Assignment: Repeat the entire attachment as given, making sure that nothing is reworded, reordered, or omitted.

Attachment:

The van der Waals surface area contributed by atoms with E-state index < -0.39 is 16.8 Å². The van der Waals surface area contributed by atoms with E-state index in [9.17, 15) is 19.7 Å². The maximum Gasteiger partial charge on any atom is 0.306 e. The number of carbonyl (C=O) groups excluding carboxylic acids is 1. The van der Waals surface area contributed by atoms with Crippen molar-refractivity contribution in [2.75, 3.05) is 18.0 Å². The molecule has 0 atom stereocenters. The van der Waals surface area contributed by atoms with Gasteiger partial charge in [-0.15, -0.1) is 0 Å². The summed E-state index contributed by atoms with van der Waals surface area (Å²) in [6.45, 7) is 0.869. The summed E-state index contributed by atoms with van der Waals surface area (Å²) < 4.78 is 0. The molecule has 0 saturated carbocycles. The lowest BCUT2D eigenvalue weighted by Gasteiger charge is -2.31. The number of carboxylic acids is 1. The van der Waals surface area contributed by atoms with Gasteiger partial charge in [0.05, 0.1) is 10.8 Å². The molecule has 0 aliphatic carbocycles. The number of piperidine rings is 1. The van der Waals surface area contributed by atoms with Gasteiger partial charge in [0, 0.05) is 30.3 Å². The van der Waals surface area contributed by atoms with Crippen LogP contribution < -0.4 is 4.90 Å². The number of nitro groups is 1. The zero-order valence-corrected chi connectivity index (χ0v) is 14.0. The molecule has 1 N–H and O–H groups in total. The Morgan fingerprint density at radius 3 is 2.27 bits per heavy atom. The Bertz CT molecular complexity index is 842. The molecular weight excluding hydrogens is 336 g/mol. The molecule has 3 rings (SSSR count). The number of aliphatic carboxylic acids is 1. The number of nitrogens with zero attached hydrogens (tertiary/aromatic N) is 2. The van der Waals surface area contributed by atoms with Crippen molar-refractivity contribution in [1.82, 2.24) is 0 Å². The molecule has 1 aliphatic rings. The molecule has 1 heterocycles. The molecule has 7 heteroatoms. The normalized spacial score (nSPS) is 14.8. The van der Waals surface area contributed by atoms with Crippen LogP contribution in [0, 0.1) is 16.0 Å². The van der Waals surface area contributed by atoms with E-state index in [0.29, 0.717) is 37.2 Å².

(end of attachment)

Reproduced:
The van der Waals surface area contributed by atoms with E-state index < -0.39 is 16.8 Å². The van der Waals surface area contributed by atoms with E-state index in [9.17, 15) is 19.7 Å². The maximum Gasteiger partial charge on any atom is 0.306 e. The number of carbonyl (C=O) groups excluding carboxylic acids is 1. The van der Waals surface area contributed by atoms with Crippen molar-refractivity contribution in [2.75, 3.05) is 18.0 Å². The molecule has 0 atom stereocenters. The van der Waals surface area contributed by atoms with Gasteiger partial charge in [-0.15, -0.1) is 0 Å². The summed E-state index contributed by atoms with van der Waals surface area (Å²) in [6.45, 7) is 0.869. The summed E-state index contributed by atoms with van der Waals surface area (Å²) < 4.78 is 0. The molecule has 0 saturated carbocycles. The lowest BCUT2D eigenvalue weighted by Gasteiger charge is -2.31. The number of carboxylic acids is 1. The van der Waals surface area contributed by atoms with Gasteiger partial charge in [0.05, 0.1) is 10.8 Å². The molecule has 0 aliphatic carbocycles. The number of piperidine rings is 1. The van der Waals surface area contributed by atoms with Gasteiger partial charge in [0, 0.05) is 30.3 Å². The van der Waals surface area contributed by atoms with Crippen LogP contribution < -0.4 is 4.90 Å². The number of nitro groups is 1. The zero-order valence-corrected chi connectivity index (χ0v) is 14.0. The molecule has 1 N–H and O–H groups in total. The Morgan fingerprint density at radius 3 is 2.27 bits per heavy atom. The Bertz CT molecular complexity index is 842. The molecular weight excluding hydrogens is 336 g/mol. The molecule has 3 rings (SSSR count). The number of aliphatic carboxylic acids is 1. The number of nitrogens with zero attached hydrogens (tertiary/aromatic N) is 2. The van der Waals surface area contributed by atoms with Crippen molar-refractivity contribution in [1.82, 2.24) is 0 Å². The molecule has 1 aliphatic rings. The molecule has 1 heterocycles. The molecule has 7 heteroatoms. The normalized spacial score (nSPS) is 14.8. The van der Waals surface area contributed by atoms with Crippen LogP contribution in [0, 0.1) is 16.0 Å². The van der Waals surface area contributed by atoms with E-state index in [0.29, 0.717) is 37.2 Å².